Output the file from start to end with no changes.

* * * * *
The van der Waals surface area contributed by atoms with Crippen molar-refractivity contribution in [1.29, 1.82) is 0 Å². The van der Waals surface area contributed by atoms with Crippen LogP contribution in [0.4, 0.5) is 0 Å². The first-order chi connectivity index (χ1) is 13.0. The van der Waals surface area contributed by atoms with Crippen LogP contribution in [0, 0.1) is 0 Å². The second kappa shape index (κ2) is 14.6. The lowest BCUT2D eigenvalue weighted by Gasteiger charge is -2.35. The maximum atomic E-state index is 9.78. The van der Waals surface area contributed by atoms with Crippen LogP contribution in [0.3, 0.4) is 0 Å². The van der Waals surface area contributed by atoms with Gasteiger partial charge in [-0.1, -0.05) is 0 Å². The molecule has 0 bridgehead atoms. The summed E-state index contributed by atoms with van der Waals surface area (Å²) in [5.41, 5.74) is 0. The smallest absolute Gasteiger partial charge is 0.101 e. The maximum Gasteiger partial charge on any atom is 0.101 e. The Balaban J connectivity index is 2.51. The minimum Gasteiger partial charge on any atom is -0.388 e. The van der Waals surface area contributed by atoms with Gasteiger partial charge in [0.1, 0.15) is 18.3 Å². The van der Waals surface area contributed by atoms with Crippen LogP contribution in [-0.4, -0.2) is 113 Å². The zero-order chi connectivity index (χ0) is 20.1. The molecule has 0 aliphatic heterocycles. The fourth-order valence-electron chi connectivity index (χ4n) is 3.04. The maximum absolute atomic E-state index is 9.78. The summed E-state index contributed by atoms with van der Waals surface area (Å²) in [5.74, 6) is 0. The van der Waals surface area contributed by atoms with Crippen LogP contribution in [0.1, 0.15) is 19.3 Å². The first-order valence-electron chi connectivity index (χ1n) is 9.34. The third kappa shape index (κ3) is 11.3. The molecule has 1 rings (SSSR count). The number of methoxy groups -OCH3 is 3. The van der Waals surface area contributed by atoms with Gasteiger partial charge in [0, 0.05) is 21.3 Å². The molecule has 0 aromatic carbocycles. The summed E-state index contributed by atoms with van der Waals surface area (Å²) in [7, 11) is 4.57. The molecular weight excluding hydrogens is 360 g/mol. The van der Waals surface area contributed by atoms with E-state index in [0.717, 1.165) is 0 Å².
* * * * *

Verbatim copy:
The van der Waals surface area contributed by atoms with Crippen molar-refractivity contribution in [1.29, 1.82) is 0 Å². The van der Waals surface area contributed by atoms with Crippen LogP contribution in [0.4, 0.5) is 0 Å². The first-order chi connectivity index (χ1) is 13.0. The van der Waals surface area contributed by atoms with Crippen LogP contribution in [0, 0.1) is 0 Å². The second kappa shape index (κ2) is 14.6. The lowest BCUT2D eigenvalue weighted by Gasteiger charge is -2.35. The maximum atomic E-state index is 9.78. The van der Waals surface area contributed by atoms with Crippen LogP contribution in [0.3, 0.4) is 0 Å². The van der Waals surface area contributed by atoms with Gasteiger partial charge in [-0.1, -0.05) is 0 Å². The molecule has 0 bridgehead atoms. The summed E-state index contributed by atoms with van der Waals surface area (Å²) in [5.41, 5.74) is 0. The smallest absolute Gasteiger partial charge is 0.101 e. The maximum Gasteiger partial charge on any atom is 0.101 e. The Balaban J connectivity index is 2.51. The minimum Gasteiger partial charge on any atom is -0.388 e. The van der Waals surface area contributed by atoms with Gasteiger partial charge in [0.1, 0.15) is 18.3 Å². The van der Waals surface area contributed by atoms with Crippen LogP contribution in [-0.4, -0.2) is 113 Å². The zero-order chi connectivity index (χ0) is 20.1. The molecule has 0 aliphatic heterocycles. The fourth-order valence-electron chi connectivity index (χ4n) is 3.04. The maximum absolute atomic E-state index is 9.78. The summed E-state index contributed by atoms with van der Waals surface area (Å²) in [5.74, 6) is 0. The van der Waals surface area contributed by atoms with Crippen LogP contribution in [0.1, 0.15) is 19.3 Å². The first-order valence-electron chi connectivity index (χ1n) is 9.34. The third kappa shape index (κ3) is 11.3. The molecule has 1 rings (SSSR count). The number of methoxy groups -OCH3 is 3. The van der Waals surface area contributed by atoms with Gasteiger partial charge in [0, 0.05) is 21.3 Å². The molecule has 0 aromatic carbocycles. The summed E-state index contributed by atoms with van der Waals surface area (Å²) in [7, 11) is 4.57. The molecular weight excluding hydrogens is 360 g/mol. The van der Waals surface area contributed by atoms with E-state index in [0.717, 1.165) is 0 Å².